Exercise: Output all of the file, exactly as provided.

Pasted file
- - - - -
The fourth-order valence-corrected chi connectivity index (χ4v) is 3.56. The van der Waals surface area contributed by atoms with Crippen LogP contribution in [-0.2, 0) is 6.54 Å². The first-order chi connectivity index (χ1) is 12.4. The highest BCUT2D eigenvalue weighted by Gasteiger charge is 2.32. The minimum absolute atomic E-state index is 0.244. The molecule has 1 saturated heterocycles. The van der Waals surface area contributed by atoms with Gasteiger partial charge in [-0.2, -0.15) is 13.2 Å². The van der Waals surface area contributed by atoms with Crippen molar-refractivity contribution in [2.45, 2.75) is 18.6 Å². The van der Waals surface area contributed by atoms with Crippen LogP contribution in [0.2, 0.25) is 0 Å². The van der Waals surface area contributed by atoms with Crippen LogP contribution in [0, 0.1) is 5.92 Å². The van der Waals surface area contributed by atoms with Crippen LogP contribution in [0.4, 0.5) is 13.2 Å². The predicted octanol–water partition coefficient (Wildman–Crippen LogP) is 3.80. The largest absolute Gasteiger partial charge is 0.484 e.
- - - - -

The fourth-order valence-corrected chi connectivity index (χ4v) is 3.56. The van der Waals surface area contributed by atoms with Crippen LogP contribution in [-0.2, 0) is 6.54 Å². The first-order chi connectivity index (χ1) is 12.4. The highest BCUT2D eigenvalue weighted by Gasteiger charge is 2.32. The minimum absolute atomic E-state index is 0.244. The molecule has 1 saturated heterocycles. The van der Waals surface area contributed by atoms with Gasteiger partial charge in [-0.2, -0.15) is 13.2 Å². The van der Waals surface area contributed by atoms with Crippen molar-refractivity contribution in [2.45, 2.75) is 18.6 Å². The van der Waals surface area contributed by atoms with Crippen LogP contribution in [0.2, 0.25) is 0 Å². The van der Waals surface area contributed by atoms with Crippen LogP contribution in [0, 0.1) is 5.92 Å². The van der Waals surface area contributed by atoms with Crippen LogP contribution in [0.4, 0.5) is 13.2 Å². The predicted octanol–water partition coefficient (Wildman–Crippen LogP) is 3.80. The largest absolute Gasteiger partial charge is 0.484 e.